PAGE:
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Idea to Execution

Going from idea to execution takes a lot of motivation. I struggled with this for Banofi Leather (my start-up that makes plant-based leather from banana crop waste). Despite having the idea for over two years, it stewed in my brain and I did not speak to anyone about it because I was so afraid of sharing the idea with others. Reflecting back, I realise now why people say “ideas are a dime a dozen, but the ability to execute is priceless.”

12 months ago I finally took the plunge and now have an MVP, our first order, a manufacturing and R&D facility, a team of 10+ people, and grant money to give us a few months of runway. So, what changed? I fractured my ankle (all better now), and as I healed I began to appreciate the present, as cliched as it sounds, and this mindset shift helped me transition from ideation to execution.

I recognize that the situation above was unique to me but speaking to other entrepreneurs along the way I’ve learned that there are 3-4 tangible steps you can take to begin executing their idea.

1. Talk to people: This is a great way to force a founder to get clarity on the problem and solution, get feedback, which then allows you to iterate and refine your idea, and forces you to commit and to hold yourself accountable since someone else ‘knows’. The most effective way to find the ‘right’ people to talk to is to leverage your network. It’s likely someone in your network can put you in touch with others working in the industry your startup operates in. John Hill from Techstars had some great tips on how to leverage LinkedIn to find such connections (which I have personally used):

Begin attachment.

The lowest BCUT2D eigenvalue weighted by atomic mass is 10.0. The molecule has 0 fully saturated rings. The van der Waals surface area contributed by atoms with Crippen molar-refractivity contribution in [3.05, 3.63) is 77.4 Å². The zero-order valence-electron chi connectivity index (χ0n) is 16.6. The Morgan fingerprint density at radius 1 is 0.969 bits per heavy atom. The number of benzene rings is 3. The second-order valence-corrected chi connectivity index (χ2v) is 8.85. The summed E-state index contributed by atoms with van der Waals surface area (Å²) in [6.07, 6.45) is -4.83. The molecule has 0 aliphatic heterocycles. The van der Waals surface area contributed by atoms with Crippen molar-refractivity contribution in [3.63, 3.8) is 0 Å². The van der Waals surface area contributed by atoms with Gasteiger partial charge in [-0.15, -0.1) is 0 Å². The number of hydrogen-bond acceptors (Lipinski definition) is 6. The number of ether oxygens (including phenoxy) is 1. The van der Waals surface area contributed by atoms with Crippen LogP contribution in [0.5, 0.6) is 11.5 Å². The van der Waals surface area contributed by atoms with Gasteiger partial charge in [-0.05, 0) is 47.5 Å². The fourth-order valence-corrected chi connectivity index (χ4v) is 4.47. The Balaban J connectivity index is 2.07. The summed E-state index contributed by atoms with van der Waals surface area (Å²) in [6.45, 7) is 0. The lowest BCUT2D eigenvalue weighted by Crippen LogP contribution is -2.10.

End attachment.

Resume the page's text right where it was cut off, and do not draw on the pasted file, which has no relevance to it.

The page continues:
• Find connections at organizations that are in your industry. While this may seem straightforward, it is particularly hard to find people that are ready to invest time to provide deep and meaningful insight. Thus, finding someone who is a 2nd or 3rd connection through a mutual connection increases the likelihood of receiving a response or of them being helpful.
    • Step 1: Open a company page on LinkedIn and click on the number of employees
    • Step 2: Filter for the right department for instance procurement
    • Step 3: Filter for connections that are 2nd or 3rd
  • Find someone that is an alumnus of your university or former/ current place of work. For instance, if I worked at McKinsey & Co. and wanted to find someone that can put me in touch with the Gucci’s procurement team:
    • Step 1: I would search for current Gucci employees
    • Step 2: Once I have this list pulled up on LinkedIn, I would open the filters and filter for past company being McKinsey, and current function as procurement. (Yes, LinkedIn allows you to do this!). Now, I have a list of people I want to speak to but who are equally willing to speak to me, since we have a common ground through our past employer.
Jinali Mody
Jinali Modi (YSE ’23) is disrupting the leather industry by making Banofi, a vegan plant-based leather from crop waste. Check out their product at

Prior to this I spent a lot of time searching for the right people on LinkedIn and even though I spent hours tailoring a message for them, that would warrant a response, I was largely ignored. Using the tips above I didn’t waste as much time, reaching out to people who wouldn’t respond.

Although LinkedIn is an incredibly helpful tool for pinpointing the right people to talk to it is also important to remember that you’re covering a range of crucial topics through these conversations during the ideation phase.